• Order 5 Here – There is also an August 3, 2017, motion by Petitioner for the Court to review Respondent’s responses to requests for admissions 18-36.       The Court illustrates Petitioner’s lateness on some requests for admissions and how his responses are a potential backdoor way to get in evidence subject to a preclusion order from the Court. The Court denied Petitioner’s motion to review the sufficiency of answers or objections to request for admissions.

Some takeaways: Information document requests, letters from counsel, and email chains are not ways to introduce new issues for Tax Court. To do so, the issues must be introduced in the pleadings (such as answers or amended answers). One exception is Rule 41(b)(1), where the parties consent to trying an issue. Discovery does not equal trial so an issue sought during discovery does not necessarily make it a triable issue in Tax Court and a motion in limine is a way to prevent that.

It is always worth reviewing discovery requests to ensure they are not overbroad in scope. Keeping the request reasonable and not overly burdensome may make the difference in getting a useful discovery response.

Coca-Cola Court

Docket # 31183-15, The Coca-Cola Company and Subsidiaries v. C.I.R. (Order Here)

This case is based on a Notice of Deficiency issued to Petitioner for transfer-pricing adjustments under I.R.C. Section 482 resulting in deficiencies over $3.3 billion for tax years 2007-2009. The IRS asked the Court to render judgment as a matter of law that a closing agreement in 1996 has no relevance to any issue arising in the case.

After an examination of the Petitioner’s 1987-1989 federal income tax returns, the parties executed a closing agreement covering tax years up to and including 1995. In that agreement, the parties agreed to a methodology (the “10-50-50 method”) to calculate the product royalties payable to the Coca-Cola foreign affiliates (supply points). With this method, the supply point retains 10% of gross revenues as a routine return while the adjusted residual operating income is split 50-50 between the supply point and Petitioner. The closing agreement provided penalty protection for Petitioner during the agreement term and in tax years after 1995. For those tax years after 1995, supply point royalties calculated using the 10-50-50 method or another subsequent agreed-upon method would meet the “reasonable cause and good faith” exception to the penalties in I.R.C. Sections 6662(e)(3)(D) and 6664(c).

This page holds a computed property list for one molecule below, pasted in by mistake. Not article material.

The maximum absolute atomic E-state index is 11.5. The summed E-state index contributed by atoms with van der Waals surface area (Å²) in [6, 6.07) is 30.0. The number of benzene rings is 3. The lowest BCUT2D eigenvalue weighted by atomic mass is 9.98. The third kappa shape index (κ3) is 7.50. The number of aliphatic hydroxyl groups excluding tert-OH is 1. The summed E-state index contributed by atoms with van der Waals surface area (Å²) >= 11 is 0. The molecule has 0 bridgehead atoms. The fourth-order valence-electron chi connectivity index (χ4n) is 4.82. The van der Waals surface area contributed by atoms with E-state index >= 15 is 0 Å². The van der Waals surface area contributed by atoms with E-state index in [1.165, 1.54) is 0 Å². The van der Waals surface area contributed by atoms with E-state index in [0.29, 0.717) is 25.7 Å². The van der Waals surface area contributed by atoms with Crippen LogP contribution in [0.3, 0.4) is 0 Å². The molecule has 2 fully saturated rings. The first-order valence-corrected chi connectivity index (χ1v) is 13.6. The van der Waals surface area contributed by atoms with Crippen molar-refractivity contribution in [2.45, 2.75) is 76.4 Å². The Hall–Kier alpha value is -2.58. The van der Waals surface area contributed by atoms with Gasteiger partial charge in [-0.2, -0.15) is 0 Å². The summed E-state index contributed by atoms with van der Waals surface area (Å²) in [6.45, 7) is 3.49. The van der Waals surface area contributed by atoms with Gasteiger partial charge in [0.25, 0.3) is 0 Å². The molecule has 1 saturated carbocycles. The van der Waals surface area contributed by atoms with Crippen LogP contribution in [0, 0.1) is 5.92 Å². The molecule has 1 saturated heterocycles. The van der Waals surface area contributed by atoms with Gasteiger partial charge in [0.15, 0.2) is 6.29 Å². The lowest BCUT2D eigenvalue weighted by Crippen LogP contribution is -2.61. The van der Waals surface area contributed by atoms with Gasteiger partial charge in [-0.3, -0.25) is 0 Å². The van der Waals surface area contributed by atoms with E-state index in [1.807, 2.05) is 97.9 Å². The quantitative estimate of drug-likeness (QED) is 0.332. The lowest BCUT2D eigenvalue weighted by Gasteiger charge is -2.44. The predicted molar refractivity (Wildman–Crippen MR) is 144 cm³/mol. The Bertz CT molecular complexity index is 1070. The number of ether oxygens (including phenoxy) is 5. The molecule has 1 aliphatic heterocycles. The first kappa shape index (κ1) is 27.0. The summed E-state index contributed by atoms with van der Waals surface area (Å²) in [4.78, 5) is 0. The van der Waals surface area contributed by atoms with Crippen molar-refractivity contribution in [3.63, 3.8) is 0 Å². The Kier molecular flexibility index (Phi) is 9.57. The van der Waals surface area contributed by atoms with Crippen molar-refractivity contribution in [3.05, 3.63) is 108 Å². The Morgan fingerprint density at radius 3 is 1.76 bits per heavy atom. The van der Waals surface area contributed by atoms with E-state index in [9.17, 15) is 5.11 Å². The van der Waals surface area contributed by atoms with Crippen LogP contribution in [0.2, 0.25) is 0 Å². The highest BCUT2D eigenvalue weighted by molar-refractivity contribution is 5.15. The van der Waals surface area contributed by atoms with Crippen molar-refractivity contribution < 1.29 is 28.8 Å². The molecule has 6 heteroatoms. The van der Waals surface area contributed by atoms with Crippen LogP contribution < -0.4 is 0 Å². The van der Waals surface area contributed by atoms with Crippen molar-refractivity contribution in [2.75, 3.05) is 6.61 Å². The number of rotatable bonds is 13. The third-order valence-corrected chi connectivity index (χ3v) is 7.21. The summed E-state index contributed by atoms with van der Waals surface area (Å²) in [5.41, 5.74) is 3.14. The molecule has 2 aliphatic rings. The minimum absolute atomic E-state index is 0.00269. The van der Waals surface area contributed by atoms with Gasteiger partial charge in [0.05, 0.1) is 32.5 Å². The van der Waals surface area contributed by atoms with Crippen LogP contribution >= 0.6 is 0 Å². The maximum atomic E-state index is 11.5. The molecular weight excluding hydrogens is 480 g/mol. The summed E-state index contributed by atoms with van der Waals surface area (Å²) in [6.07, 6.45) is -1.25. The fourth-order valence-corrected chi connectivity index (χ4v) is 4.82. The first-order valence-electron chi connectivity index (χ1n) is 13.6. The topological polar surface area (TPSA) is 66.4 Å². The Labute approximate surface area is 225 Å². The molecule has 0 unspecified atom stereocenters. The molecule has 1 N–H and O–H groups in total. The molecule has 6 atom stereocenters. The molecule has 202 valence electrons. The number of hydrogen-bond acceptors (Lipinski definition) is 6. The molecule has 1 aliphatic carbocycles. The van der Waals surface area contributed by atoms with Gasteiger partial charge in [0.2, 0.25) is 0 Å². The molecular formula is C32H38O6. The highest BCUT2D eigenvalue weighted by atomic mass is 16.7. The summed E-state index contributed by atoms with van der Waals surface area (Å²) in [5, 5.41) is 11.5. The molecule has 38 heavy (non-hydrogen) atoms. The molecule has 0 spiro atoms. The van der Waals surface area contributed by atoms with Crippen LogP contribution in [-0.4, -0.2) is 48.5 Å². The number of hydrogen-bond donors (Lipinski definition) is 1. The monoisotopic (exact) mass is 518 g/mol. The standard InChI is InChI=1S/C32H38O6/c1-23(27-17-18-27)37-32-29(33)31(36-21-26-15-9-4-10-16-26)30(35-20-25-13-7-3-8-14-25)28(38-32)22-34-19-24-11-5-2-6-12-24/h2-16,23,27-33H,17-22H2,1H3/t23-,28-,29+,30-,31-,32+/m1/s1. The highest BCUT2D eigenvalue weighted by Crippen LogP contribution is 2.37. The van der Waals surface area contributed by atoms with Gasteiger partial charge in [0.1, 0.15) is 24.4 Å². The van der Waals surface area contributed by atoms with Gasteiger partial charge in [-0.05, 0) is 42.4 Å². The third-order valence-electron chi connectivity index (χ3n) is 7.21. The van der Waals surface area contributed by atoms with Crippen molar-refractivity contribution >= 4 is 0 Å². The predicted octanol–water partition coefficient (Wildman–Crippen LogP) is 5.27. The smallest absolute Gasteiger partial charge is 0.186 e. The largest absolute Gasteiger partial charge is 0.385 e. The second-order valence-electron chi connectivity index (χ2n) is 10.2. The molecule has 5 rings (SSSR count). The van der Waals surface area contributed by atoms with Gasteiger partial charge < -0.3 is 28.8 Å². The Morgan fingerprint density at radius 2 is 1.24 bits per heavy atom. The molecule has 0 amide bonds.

For tax years 1996-2006, Respondent accepted the application of the 10-50-50 method and made no I.R.C. Section 482 adjustments (with one exception). However, for tax years 2007-2009, the IRS determined the 10-50-50 method calculations were not arm’s-length, leading into the Notice of Deficiency and the case at issue.

Because the closing agreement sets the narrative for the 2007-2009 audit, the Court stated that is the beginning of its relevance. Next, the Court states the penalty protection provision has obvious relevance for the closing agreement. Additionally, Petitioner claimed foreign tax credits for Mexican income tax paid by its Mexican branch for tax years 2007-2009. The Notice of Deficiency includes $254 million of disallowed foreign tax credits on the grounds that the Mexican taxes were not compulsory levies. At issue is whether the Mexican taxes were compulsory or not, with the Coca-Cola argument that the Mexican taxing authority effectively adopting the 10-50-50 method from the 1996 closing agreement. Based on those relevancy reasons, the Court denied the Respondent’s Motion for Partial Summary Judgment.

Rule 24(b) for an Updated Address

Docket # 22387-16S, Eric Scott Hanson v. C.I.R. (Order Here)

On August 30, 2017, the Court granted Respondent’s motion for summary judgment to dismiss this case by order and decision. The Court cancelled the September 11 trial session in Columbia, South Carolina, because Hurricane Irma was anticipated to arrive that date.

However, the Chambers Administrator for Judge Gustafson learned on September 7 that Mr. Hanson had a new address and had not received recent orders in this case. Rule 24(b) states that a party self-representing in Tax Court must promptly notify the Court in writing of a change of address (so not receiving copies of Court filings is his fault). Any motion Mr. Hansen makes to vacate the decision is due no later than September 29, 2017.

Takeaway: Parties must notify the Tax Court of a change of address. If they do not notify the Court, it is their fault for not receiving Court filings.